I started with a clothing audit in 2020, bought conscious clothing in 2021, and bought close to no clothing in 2022 while massively donating and Poshing.
Now, I’m developing a minimalist style I love that’s all my own.
My mom went to fashion design school and designs Wearable Art. Growing up, I was surrounded by pattern books and fashion magazines. I got to feel the textures and see the array of colors and patterns at fabric and craft shops. I learned hand stitching and machine sewing, which has come in so handy over the years for alterations and embellishments.
Fashion is a passion of mine, and thanks to my mom (and dad) I am comfortable with bold choices. I love beauty and elegance, comfort and flowiness in clothes. As a form of self-expression, fashion is virtually limitless.
Analyzing a microcosm of my wardrobe, in 2020 I took a look at how what I wore fit my socially conscious goals. The analysis was a major learning experience, taking into account the Buyerarchy of Needs in addition to what the clothes were made out of, who made them and how, if they were made to last, and how to dispose of them.
This was eye-opening for many reasons. Foremost, I owned a lot of nice pieces that I didn’t wear very often because in my mind I needed an excuse or occasion. 2020, as we all know, was the epitome of not having an excuse or occasion! Without an office, restaurant, party, or event, it was easy to wear a T-shirt and sweats every day while ‘saving’ nearly everything nice.
Second, it wasn’t just that I was saving up everything nice. I was buying cheap things to not get anything nice dirty or damaged. I packed, and wore, mostly clothes I could lose or damage without caring.
Basically, I was buying and wearing things I didn’t care about so that I could treat things irresponsibly and dispose of them. The opposite of being socially conscious!
What that also meant was that I wasn’t always dressing in clothes I loved or that I really felt were the best expression of myself. The look was chaotic and didn’t reflect any particular taste, nor did it feel purposeful or meaningful. My look was the epitome of fast fashion, the plague of all millennials: Quantity over quality.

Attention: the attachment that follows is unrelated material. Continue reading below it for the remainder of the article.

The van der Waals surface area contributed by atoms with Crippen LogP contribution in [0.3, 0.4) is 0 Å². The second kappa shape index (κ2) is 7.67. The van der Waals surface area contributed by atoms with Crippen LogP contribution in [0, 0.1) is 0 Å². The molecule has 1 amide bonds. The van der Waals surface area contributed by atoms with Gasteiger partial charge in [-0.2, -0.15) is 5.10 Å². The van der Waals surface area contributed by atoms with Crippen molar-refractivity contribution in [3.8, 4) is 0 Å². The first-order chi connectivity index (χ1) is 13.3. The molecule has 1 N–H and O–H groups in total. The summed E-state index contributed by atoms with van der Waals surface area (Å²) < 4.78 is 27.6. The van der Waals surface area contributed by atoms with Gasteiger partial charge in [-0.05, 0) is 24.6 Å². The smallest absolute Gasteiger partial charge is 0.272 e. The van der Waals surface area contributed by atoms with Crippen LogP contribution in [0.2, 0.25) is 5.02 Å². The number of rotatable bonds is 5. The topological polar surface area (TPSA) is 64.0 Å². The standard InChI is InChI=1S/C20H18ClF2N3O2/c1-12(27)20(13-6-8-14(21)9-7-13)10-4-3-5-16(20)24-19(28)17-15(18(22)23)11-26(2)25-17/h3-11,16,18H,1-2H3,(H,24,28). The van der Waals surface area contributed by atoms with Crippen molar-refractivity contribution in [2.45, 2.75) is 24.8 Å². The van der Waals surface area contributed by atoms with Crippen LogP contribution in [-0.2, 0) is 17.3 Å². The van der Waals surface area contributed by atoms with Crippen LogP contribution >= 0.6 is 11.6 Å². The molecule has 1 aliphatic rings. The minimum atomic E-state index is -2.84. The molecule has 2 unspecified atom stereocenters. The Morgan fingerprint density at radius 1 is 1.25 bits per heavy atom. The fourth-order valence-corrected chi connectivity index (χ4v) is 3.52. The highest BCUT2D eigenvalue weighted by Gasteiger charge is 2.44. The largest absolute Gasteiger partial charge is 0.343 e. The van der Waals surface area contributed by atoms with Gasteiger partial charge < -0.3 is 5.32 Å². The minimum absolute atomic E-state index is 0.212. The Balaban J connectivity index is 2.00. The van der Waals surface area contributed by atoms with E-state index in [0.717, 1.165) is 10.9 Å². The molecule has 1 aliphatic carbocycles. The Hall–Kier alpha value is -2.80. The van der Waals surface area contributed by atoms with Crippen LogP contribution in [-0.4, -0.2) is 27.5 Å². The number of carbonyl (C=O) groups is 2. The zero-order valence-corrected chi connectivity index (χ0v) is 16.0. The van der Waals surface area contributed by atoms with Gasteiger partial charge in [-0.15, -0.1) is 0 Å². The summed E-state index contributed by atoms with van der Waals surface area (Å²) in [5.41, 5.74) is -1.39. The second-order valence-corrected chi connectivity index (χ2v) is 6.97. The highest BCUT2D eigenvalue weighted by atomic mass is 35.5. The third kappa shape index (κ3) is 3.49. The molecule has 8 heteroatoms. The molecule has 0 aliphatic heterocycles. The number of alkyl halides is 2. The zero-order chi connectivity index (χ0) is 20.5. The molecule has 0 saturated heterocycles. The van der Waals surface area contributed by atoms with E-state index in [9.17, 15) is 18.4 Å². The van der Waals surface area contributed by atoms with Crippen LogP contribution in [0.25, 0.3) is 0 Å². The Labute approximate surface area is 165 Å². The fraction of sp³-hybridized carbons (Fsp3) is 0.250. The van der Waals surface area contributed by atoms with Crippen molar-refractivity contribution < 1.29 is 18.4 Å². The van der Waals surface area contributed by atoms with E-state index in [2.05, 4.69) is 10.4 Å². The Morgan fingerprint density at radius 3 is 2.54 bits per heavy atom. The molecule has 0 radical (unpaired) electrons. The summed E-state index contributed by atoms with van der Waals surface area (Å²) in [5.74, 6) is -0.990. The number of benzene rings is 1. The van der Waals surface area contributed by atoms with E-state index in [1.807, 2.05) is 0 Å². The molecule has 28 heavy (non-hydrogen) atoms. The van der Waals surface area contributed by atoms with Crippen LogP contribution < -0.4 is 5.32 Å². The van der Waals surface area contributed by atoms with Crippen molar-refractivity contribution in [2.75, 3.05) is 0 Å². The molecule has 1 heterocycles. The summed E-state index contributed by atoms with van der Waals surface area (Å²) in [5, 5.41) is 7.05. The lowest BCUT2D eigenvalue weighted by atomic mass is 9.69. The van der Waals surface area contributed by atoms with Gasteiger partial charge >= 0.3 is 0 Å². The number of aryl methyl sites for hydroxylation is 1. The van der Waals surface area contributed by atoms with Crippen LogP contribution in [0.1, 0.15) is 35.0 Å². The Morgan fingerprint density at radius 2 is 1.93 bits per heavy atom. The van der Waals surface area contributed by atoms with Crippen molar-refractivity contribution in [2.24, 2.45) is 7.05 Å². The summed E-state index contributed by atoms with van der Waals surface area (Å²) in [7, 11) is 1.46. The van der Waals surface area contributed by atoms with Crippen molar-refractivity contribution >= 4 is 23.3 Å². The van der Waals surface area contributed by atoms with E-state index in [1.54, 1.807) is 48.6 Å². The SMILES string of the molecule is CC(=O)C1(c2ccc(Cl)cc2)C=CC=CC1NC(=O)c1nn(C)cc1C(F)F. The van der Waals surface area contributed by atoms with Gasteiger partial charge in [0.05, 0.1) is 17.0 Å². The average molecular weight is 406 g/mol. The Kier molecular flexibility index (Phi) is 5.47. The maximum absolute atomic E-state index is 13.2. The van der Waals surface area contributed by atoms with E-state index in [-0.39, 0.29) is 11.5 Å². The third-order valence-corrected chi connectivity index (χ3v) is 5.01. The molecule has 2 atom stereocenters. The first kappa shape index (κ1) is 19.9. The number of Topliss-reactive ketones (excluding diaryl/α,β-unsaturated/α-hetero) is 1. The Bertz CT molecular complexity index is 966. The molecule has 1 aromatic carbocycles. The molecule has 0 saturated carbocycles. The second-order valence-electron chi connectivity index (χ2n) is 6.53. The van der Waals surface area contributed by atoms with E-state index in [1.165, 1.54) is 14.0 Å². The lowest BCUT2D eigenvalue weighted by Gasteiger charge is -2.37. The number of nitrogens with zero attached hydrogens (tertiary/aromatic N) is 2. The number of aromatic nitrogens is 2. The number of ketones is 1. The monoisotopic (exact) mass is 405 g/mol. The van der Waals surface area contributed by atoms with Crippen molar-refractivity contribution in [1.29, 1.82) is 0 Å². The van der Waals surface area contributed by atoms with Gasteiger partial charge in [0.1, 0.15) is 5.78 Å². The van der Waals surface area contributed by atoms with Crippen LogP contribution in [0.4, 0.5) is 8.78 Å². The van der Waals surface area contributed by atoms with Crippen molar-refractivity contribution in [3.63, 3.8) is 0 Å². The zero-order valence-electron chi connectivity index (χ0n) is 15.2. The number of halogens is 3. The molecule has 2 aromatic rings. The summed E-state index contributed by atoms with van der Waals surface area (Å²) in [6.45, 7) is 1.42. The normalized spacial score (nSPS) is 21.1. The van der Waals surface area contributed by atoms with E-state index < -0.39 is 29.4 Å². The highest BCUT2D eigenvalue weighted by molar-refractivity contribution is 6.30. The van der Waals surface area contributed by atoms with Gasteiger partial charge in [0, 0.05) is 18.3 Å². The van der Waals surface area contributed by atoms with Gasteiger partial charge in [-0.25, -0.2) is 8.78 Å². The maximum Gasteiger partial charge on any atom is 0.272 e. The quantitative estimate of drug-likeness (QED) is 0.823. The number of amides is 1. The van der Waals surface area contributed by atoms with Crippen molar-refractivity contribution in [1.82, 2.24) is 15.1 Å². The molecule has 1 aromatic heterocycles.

After releasing that video, in which I admitted to buying extremely cheap pants from ‘questionable Chinese companies’ among other things, I knew it was time to make a change. My quest for cheap ‘stuff’ was so unconscious that I felt scammed by how easily I was taken in. When I realized what happened, I actually wrote an article for Medium about it.
By 2021, it was time to move forward. Mid-year after getting the vaccine, boutiques, and malls were open again, and I was in the market. First order of business, stylish and comfortable sweat clothes from Aviator Nation. More upcycled fair trade silk pieces from Indie Ella Clothing (designed by my friend Jayna Lamb). Massive thrifting, swapping, and giving/ receiving gifts also ensued.
Soon I had a reputation for my unique and interesting style, in my co-living home as well as in the coworking space I joined.
Accumulating clothing, whether consciously made clothing or not, soon became a problem for my closet. I wasn’t paying heed to the basic tenet of wearing conscious: Wear What You Have. I knew I had a massive issue: I needed to pivot, reassess my tastes and priorities, and most importantly, purge my closet of everything I was carrying around that wasn’t sparking joy.
Buying nothing for all of 2022? Great. In tandem with repurposing, upcycling, gifting, selling, donating, and (at last resort) throwing away? A recipe for a wardrobe that would fully reflect my own personality, interests, and tastes.
Turns out my tastes accommodate both beauty and art in fashion as well as the socially conscious aspect.
Near the end of 2022, I realized I had accomplished something. I was loving my style and wanted to share the joy I’d newly discovered in my wardrobe. That’s when I started my new Instagram just for socially conscious fashion: Wearing Conscious.
This year, it’s one-in-one-out. That means selling/ donating/ swapping/ gifting everything I can, and only replacing an item if there is a specific need.
It also means getting even tighter with what I own, if I don’t love it, wear it, feel fabulous and look stellar in a piece… It’s time to find it a new home. So far I’ve sold several pieces that were difficult to part with at first for emotional reasons, but once they were in the mail with a sincere note of best wishes to the recipient, I knew I made the right decision.
I’m having fun making a business/ hobby out of selling clothes, shoes, and accessories, as well as showcasing my own taste as it evolves. It’s a great journey and I’m happy to blog about it!
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